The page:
While driving back from Turoa skifield today, L and I listened to the TED Radio Hour on RNZ National. TED stands for Technology Entertainment Design. It is the name given to an American non-profit organisation that arranges for very clever and passionate people to give an 18 minute ‘talk of their life’ to a conference audience, from one of those three subject headings above. Their talks are recorded, and made available for viewing for free on the Net. Extremely interesting and inspiring, check them out on TED.com.

The speaker today was Barry Swartz. He was talking about his research into the ‘secret of happiness’. He contended that the surfeit of choice available in modern western-style societies actually contributes to a reduction in peoples happiness levels.

His conclusion was that the secret of happiness lay in having Low Expectations. This struck a nerve with me.

You see, I plucked a special bottle from under the house to have with L up at the mountain in the weekend. Kumeu River Mates Vineyard Chardonnay it was…

The wine came with lavish praise from pundits, great provenance, from 18yr old vines, and had an impressive price tag. This is gonna be amazeballs, I thought. I even had a tasting of their 2010s, and loved them (tho the Mates was not my high point of the tasting).

I cracked the lid. The wine was light gold. Hmm. Should it have been darker? Light aged-wine bouquet of honey citrus and butterscotch on nose. Pear flavours in the mouth, restrained oak and malo. Very fine, but not particularly remarkable. And it was this lack of remarkableness that disappointed. L liked it, it was clearly a well-made quality wine, but where was the wow factor? The big flavours? I expected to be blown away, like I was by the first Sacred Hill Riflemans I tasted. Is this an example of marketing over substance? I’d have to taste it again to be sure, but at the current price per glass that is unlikely.

I will give it a 4, when it should have been a 5, and that makes me grumpily want 2 say 3.

One good thing is that I have a KR Coddington Chardonnay from the same vintage still to drink. That vineyard site scored highest with me in the earlier tasting, so I hope it delivers better.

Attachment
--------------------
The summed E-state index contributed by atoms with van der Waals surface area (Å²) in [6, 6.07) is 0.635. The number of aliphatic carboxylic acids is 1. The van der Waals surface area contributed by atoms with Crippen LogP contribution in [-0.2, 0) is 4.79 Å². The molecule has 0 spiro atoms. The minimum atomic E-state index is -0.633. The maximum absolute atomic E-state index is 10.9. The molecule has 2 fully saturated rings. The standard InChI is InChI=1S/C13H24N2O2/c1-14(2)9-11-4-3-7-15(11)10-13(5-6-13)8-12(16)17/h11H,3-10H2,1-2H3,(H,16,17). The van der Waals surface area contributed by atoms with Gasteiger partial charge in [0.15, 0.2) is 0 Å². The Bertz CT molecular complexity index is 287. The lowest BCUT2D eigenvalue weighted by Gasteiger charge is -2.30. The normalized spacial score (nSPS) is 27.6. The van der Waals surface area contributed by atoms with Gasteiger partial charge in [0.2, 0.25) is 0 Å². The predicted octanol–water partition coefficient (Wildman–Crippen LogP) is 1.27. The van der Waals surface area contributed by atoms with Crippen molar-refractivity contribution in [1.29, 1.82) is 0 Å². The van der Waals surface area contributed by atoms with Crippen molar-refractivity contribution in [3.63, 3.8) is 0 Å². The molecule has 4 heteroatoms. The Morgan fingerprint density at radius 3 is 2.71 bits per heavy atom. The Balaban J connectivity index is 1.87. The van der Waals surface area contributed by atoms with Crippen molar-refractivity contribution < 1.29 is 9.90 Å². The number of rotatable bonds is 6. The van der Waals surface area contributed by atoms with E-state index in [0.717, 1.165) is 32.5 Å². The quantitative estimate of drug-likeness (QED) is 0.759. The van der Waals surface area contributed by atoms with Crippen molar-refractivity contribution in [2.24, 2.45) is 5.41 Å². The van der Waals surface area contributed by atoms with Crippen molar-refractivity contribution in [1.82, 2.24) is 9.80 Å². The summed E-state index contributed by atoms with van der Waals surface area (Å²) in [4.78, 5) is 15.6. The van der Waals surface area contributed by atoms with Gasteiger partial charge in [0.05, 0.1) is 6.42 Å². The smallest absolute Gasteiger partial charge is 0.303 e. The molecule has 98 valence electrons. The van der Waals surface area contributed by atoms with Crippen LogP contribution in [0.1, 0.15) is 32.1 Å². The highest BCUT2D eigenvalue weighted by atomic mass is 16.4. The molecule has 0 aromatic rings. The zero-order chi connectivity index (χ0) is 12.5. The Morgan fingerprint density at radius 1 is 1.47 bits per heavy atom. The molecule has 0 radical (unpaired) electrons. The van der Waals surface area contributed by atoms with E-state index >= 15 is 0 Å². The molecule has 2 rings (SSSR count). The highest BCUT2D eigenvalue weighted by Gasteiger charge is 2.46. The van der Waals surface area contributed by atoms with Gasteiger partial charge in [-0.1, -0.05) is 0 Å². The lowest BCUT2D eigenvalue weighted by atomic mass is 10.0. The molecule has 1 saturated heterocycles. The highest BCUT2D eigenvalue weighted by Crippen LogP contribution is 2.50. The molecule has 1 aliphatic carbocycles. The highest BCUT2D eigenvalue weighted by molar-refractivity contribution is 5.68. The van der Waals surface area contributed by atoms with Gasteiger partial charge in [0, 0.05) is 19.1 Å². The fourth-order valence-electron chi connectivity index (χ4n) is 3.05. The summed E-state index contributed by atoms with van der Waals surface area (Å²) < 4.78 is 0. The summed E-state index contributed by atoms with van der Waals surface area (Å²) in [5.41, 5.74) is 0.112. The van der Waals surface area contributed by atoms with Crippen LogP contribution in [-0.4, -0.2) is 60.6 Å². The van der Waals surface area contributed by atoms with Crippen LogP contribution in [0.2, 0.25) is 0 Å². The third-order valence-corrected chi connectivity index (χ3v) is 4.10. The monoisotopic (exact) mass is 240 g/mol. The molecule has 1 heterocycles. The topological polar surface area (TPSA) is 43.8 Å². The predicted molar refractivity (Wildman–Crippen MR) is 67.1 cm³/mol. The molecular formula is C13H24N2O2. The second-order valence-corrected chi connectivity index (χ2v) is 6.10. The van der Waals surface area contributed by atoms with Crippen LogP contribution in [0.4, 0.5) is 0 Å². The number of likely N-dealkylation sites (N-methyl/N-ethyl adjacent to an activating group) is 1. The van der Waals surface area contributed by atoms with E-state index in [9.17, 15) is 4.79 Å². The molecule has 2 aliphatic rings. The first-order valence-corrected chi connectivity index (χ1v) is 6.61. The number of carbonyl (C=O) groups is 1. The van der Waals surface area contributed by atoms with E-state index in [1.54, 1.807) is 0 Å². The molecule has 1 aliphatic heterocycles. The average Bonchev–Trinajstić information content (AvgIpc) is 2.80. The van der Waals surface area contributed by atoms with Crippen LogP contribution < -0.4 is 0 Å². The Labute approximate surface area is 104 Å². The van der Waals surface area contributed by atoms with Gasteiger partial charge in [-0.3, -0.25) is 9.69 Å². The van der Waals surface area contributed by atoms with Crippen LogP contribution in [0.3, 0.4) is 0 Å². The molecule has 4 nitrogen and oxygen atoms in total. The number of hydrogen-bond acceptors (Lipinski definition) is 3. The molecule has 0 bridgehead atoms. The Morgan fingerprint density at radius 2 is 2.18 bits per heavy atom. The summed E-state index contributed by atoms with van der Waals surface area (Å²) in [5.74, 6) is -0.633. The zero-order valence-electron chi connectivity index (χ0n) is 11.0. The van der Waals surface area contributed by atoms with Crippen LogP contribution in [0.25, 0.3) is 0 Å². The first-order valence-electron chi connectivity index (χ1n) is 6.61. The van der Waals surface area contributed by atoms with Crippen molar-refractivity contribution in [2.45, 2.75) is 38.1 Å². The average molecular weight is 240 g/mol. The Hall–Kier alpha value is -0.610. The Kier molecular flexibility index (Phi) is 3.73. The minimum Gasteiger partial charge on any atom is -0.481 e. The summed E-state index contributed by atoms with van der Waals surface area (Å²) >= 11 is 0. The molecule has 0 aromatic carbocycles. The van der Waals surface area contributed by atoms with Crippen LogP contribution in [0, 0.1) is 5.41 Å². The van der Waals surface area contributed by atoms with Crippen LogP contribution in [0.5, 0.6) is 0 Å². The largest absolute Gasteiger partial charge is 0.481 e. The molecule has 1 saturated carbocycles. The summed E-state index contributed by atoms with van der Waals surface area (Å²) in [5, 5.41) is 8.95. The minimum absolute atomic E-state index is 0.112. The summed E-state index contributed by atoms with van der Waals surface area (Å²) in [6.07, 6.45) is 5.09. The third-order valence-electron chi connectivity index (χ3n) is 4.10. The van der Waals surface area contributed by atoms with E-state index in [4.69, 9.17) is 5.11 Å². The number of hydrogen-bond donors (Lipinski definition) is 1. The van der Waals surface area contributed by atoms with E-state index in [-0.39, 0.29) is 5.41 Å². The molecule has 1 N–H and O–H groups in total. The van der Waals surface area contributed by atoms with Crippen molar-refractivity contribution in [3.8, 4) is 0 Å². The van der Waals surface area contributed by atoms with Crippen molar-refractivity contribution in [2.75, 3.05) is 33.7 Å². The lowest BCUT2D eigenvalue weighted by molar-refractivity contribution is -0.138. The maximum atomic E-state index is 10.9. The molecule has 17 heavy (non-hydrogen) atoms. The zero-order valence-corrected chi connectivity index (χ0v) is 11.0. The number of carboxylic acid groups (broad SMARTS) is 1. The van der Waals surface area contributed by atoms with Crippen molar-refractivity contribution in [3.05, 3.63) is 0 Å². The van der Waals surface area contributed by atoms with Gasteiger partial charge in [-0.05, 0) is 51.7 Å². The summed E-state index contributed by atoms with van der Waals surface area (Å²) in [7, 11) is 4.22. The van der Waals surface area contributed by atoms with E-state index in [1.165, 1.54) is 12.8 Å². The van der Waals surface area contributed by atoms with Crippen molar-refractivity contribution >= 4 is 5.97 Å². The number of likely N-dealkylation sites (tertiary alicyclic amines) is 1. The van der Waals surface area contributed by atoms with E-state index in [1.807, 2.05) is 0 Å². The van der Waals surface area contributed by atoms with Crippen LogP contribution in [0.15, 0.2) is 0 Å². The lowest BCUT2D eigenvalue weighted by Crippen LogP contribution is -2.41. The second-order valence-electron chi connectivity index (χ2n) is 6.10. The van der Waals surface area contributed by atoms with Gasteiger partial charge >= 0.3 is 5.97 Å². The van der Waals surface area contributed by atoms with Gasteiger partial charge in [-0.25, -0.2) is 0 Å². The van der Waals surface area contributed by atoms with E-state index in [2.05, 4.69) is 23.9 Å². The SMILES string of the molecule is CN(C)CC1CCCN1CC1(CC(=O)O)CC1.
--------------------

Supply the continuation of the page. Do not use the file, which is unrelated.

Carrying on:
This is the second high-price NZ cellar wine that has left me feeling flat in a month. I had a glass of 2011 Palliser Chardonnay earlier in the week which was sensational, and that was half the price of the latest KR Mates Vineyard offering.

I am going to drop my price ceiling, and seek wine happiness through modest expectations…

What’s in the glass tonight Sept 9th

Sebastiani Zinfandel 2009

Leaving the Reservation: Sebastiani Sonoma County Zinfandel 2009 – $$

I have never tried a Zinfandel. I’ve never bought a wine from the United States of  America, either. Here I hit two Goliath’s with one rock.

USA wines we get ‘round here are somewhat rare, and expensive with it. We are part of the New World, so I am not in a big hurry to get acquainted with other new world suppliers unless they happen to be close, like Aussie. I save my overseas dollars for Bordeaux…

But I do have a desire to try an Oregon Pinot Noir, a good Californian Chardonnay, and a Zinfandel, just to see what the fuss is about…

Why is this particular wine so affordable? Caros Wine Merchants offers a clue: The weakness in the USD and with Bill Foley being the owner ( he owns Vavasour, Clifford Bay, Te Kairanga etc ) these wines are now being imported into NZ. Ahhh…

This wine is 79% Zinfandel, 17% Petite Syrah, 2% Syrah, 2% Barbera. From three areas Dry Creek Valley, Alexander Valley and Russian River.

The wine looks scarlet black in the glass. 14.5% and very leggy. Lovely rich nose of blackcurrants/black plums and black tea, like nothing I have ever smelled in a NZ wine. The syrah component really lifts the bouquet here.

In the mouth there is dense packed ripe black fruit. I taste liquorice, vanilla, cedar, and dark chocolate. It’s a straightforward wine given weight of 4 years in bottle. Long and very moreish.

Sensational. I am buying more. 4.5

What’s in the glass tonight Sept 8th

Tiki Estate Sauvignon Blanc 2012

Tiki Estate Marlborough Sauvignon Blanc 2012 – $

This wine is all about fresh.

Straw colour. 13.5%. Fresh light floral aroma of pink grapefruit and Golden Delicious apples. Fresh fruit and refreshing acidity on the palate. Grapefruit and gooseberry flavours.

What a lucky buy this bottle was – spring with a splash. Nice. 4